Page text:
Tony Pipolo

  • film May 30, 2018

    Heart and Soul

    IN ADDITION TO HOSTING the American premiere of what may be the best new film of 2018 from anywhere, this year’s Open Roads at the Film Society of Lincoln Center pays tribute to four key figures of the past. Roberto de Paolis’s film Pure Hearts (about which, more below) is, at the very least, a sign of hope that the Italian cinema that gave rise to the beloved the Taviani brothers (Paolo and the recently deceased Vittorio), maverick director Marco Ferreri, and the elegant but largely underappreciated actress Valentina Cortese—not to mention the formidable masters who preceded them—still lives.

  • film May 10, 2018

    All Work And No Play

    IF THERE IS A SINGLE, OVERRIDING THEME in Tony Zierra’s Filmworker (2017), it is that the life of Leon Vitali, the subject of this documentary, has been more or less divided between the twenty-odd years before he met Stanley Kubrick and the nearly fifty years since. Every talking head in the film, including Vitali’s, testifies to this fact, so much so that it makes us question the reality of every aspect of the man’s life that is not related to Kubrick. Late in the doc, for example, we hear Vitali’s children voicing not very happy memories about their father’s psychological (when not physical)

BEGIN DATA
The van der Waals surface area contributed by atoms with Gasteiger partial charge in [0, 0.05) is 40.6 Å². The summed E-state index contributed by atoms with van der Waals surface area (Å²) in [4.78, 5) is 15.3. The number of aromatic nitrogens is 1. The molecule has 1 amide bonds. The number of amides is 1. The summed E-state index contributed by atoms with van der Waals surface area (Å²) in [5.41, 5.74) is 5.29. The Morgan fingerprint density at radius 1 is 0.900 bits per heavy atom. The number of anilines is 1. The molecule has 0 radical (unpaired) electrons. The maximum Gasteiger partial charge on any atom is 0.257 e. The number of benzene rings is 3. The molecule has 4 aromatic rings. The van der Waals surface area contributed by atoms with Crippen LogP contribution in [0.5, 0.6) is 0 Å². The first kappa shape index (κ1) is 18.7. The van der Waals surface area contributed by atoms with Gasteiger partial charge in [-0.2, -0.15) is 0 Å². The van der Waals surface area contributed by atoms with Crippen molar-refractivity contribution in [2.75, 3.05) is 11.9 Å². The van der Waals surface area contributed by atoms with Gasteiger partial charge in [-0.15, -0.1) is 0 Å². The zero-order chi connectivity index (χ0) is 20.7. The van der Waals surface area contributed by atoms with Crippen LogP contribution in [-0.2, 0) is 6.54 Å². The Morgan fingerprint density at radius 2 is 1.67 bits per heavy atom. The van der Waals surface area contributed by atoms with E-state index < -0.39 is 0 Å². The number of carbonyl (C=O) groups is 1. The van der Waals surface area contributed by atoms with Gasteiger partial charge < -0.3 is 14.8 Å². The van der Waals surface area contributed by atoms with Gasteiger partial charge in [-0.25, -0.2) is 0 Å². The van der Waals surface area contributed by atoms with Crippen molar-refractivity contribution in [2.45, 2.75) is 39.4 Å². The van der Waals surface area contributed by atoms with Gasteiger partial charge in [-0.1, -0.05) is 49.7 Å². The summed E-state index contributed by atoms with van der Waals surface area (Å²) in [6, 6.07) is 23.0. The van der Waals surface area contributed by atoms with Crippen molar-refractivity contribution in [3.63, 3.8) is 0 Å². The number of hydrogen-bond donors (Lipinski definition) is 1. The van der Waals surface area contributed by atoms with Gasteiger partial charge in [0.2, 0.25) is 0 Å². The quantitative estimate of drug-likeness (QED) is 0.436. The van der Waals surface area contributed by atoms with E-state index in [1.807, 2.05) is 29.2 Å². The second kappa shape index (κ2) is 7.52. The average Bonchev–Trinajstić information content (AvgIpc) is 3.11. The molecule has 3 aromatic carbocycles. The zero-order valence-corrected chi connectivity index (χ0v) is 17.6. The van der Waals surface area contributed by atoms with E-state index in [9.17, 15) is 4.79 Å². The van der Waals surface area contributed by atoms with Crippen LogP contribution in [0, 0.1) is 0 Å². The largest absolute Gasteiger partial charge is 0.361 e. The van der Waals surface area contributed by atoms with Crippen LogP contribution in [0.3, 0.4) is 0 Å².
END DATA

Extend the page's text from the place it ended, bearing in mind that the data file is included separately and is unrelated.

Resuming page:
• film March 07, 2018

    Young Folks

    SPUNKY YOUNG WOMEN FACING UNCERTAIN FUTURES leave their marks on this year’s “Rendez-Vous with French Cinema” series at the Film Society of Lincoln Center—two in the smashing directorial debuts by Léonor Serraille (Montparnasse Bienvenüe [2017]) and Léa Mysius (Ava [2017]), and a third in Bruno Dumont’s refreshingly offbeat Jeannette, The Childhood of Joan of Arc (2017). Ava is about a thirteen-year-old girl (Noée Abita) whose imminent blindness prompts her to seize what comes with reckless abandon before darkness sets in. At first a pouty Mouchette, she takes up with Juan (Juan Cano), a migrant